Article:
Bowl season officially kicked off Saturday with a five-game FBS slate, and in true college football fashion, it got a little weird, too.

Underdogs ruled the day, since four matchups featured an upset. Boise State’s convincing victory over Oregon highlighted the four, while Georgia State, Marshall and Middle Tennessee also upended favored teams. Trick plays and top individual performers demanded our attention, but so did disappointing offenses.

Let’s look back at the best and worst of 2017’s opening bowl games.



Winner: Brandon Silvers, QB, Troy

Brandon Silvers picked an ideal time for his second career five-touchdown performance.

The senior found his target on 24-of-31 passes for 305 yards and four scores, also crossing the goal line once as a runner. Silvers hit a season-long 59-yard completion during the 50-30 triumph over North Texas in the R+L Carriers New Orleans Bowl.

Even better, the victory meant Troy set a program record for single-season wins (11) as a member of the Football Bowl Subdivision. Silvers had already led the Trojans to a new mark of 10 last year. He’ll be remembered fondly in Troy history.



Loser: North Texas Offense

North Texas entered the clash with the nation’s 18th-ranked offense, but the unit faltered both in production and ball protection.

The Mean Green trudged to season-worst marks of negative-eight rushing yards, 295 total yards and five turnovers. Troy scored 28 points off those takeaways, including 21 in the decisive second half.

Mason Fine shattered North Texas records this year, but the sophomore quarterback will be disappointed in how he and the Mean Green ended the season.

Winner: Boise State’s Synchronized Spin



Although it’s probably not going to become a staple in playbooks, the synchronized spin from a diamonds look certainly was fun.

Alec Dhaenens, John Bates, Matt Pistone and Ryan Wolpin all did a 360 prior to the snap. While it didn’t fool the Oregon defenders, Boise State still scored. Quarterback Brett Rypien whipped a lateral to Wolpin, who flipped over Ugo Amadi to put six points on the board for the Broncos.

Bowl games often bring out the adventurous side of play-callers, and this one will be a highlight of the postseason.



Loser: Boise State’s Statue of Liberty

This is painful to say: The legendary trick play failed.

Back in the 2007 Fiesta Bowl, the Broncos pulled off a dramatic upset of Oklahoma thanks to a gutsy two-point conversion call in overtime. Boise State tried to use the Statue of Liberty against Oregon, and the worst possible result happened.

Rypien botched the exchange, and Oregon’s Troy Dye scooped up the bouncing ball. He raced 85 yards the other way to give the Ducks their first points of the game — and they followed it up with pick-six two scaps later.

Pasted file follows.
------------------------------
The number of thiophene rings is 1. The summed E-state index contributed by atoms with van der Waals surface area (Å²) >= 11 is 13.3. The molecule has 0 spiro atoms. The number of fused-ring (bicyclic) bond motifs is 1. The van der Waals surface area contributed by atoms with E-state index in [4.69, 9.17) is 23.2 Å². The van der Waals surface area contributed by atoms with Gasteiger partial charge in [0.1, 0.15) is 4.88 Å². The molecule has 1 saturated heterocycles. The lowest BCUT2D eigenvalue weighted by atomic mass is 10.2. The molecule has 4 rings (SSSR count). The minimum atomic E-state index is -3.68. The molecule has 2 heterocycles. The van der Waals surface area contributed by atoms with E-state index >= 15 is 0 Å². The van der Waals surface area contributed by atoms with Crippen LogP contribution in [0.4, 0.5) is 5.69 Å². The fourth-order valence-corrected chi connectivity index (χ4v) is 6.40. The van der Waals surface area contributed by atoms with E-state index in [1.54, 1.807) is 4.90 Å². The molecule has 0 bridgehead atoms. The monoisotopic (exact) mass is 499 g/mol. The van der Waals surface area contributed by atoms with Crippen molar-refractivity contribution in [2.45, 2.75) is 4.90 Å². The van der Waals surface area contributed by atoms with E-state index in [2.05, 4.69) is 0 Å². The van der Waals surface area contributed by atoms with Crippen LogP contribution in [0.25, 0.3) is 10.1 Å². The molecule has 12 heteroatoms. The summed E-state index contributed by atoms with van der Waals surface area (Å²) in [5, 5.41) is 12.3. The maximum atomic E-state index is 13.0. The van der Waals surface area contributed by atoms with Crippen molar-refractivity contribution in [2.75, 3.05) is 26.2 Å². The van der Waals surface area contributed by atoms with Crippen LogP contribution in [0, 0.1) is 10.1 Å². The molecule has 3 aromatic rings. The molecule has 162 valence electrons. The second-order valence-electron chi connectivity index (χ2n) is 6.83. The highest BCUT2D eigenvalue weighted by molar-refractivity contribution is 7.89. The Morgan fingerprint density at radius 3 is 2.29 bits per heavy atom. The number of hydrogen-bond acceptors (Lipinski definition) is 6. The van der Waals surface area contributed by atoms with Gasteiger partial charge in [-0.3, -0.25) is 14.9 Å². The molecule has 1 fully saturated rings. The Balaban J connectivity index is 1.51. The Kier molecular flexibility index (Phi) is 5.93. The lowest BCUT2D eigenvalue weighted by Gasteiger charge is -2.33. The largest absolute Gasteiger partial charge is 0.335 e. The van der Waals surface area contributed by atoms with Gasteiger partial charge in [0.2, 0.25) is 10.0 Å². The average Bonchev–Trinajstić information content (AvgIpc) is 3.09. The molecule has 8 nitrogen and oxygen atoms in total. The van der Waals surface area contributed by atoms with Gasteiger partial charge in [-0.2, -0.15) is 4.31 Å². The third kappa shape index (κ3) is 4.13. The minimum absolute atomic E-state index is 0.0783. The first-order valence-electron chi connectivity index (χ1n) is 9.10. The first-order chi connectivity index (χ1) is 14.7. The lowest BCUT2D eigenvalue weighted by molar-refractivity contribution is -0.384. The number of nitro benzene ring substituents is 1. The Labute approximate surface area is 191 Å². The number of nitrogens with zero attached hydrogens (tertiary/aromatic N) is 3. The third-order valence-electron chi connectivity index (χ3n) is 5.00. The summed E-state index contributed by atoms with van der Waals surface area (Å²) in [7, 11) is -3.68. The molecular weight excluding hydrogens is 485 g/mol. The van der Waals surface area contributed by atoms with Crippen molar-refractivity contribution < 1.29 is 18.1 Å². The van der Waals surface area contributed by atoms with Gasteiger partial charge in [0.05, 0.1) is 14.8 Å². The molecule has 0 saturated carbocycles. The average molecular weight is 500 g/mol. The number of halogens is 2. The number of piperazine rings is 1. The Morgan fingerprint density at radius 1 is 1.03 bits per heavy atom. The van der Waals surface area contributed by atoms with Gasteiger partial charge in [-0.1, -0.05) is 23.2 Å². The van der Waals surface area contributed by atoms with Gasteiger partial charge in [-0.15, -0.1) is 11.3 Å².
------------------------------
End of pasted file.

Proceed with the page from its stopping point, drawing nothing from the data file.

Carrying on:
Boise State managed to overcome the mistakes for a 38-28 win, but it saddened our football hearts to see the Statue of Liberty fail.

Winner: Georgia State

For the first time in its brief FBS tenure, Georgia State can celebrate a bowl victory. The Panthers knocked off Western Kentucky 27-17 in the AutoNation Cure Bowl.

Georgia State took full control of the game after halftime, holding WKU to 50 total yards on its first three drives. In the meantime, the Panthers increased their lead from three points to 17. The highlight was a 42-yard touchdown pass from Conner Manning — no, he’s not related to Peyton or Eli — to Roger Carter on a nifty trick play.

Additionally, the victory pushed Georgia State to a school-record seven for the season. Shawn Elliott’s tenure is off to a great start.

Loser: Oregon Offense

Sure, star running back Royce Freeman decided not to play. His absence hurt, but Mario Cristobal’s debut as Oregon’s head coach was an absolute mess.

Justin Herbert tossed two interceptions for only the second time in 16 career appearances. The sophomore ended with 233 yards, and his final line would’ve looked even worse had he not collected 75 on a garbage-time possession after Boise State built a commanding 38-21 advantage in the closing moments.

Even excluding a 10-yard sack, Oregon mustered a season-worst 62 yards on 27 carries. Tony Brooks-James and Kani Benoit — who both arrived in Vegas averaging at least 5.6 yards per attempt — combined for 24 yards on 15 runs.

The Ducks have some regrouping to do entering Cristobal’s first offseason.

Winner: Marshall’s Balanced Attack

The Thundering Herd were an overthrown pass away from coughing up a 17-point lead, but the offense put Marshall in a position where it could get a little lucky.

Keion Davis posted a career-high 168 rushing yards, and Tyler King scampered for 106 more in the 31-28 victory over Colorado State in the Gildan New Mexico Bowl. Marshall quarterback Chase Litton completed 17-of-32 passes for 262 yards, connecting with Tyre Brady six times for 165 yards.

It was the first time all season the Herd registered 200 yards both passing and rushing. The balanced day helped Marshall earn the program’s sixth consecutive bowl win.

Loser: Arkansas State’s Situational Execution

The nation’s No. 11 offense endured a rough day in scoring territory. Arkansas State had three drives that reached the 25-yard line result in zero points.

While at the Middle Tennessee 23, quarterback Justice Hansen lost a fumble that D.J. Sanders returned 54 yards for a touchdown. Wide receiver Omar Bayless coughed up the ball at the MTSU six-yard line. Hansen threw a fade out of bounds on a 4th-and-goal in the fourth quarter.

Plus, on the final possession of the tilt, Hansen broke the No. 1 rule of late-game situations: He took a sack. Shortly after, it happened on consecutive plays, which burnt the clock. Hansen held the ball too long each time.

Arkansas State had plenty of chances to win, but self-inflicted mistakes kept the Red Wolves from toppling Middle Tennessee.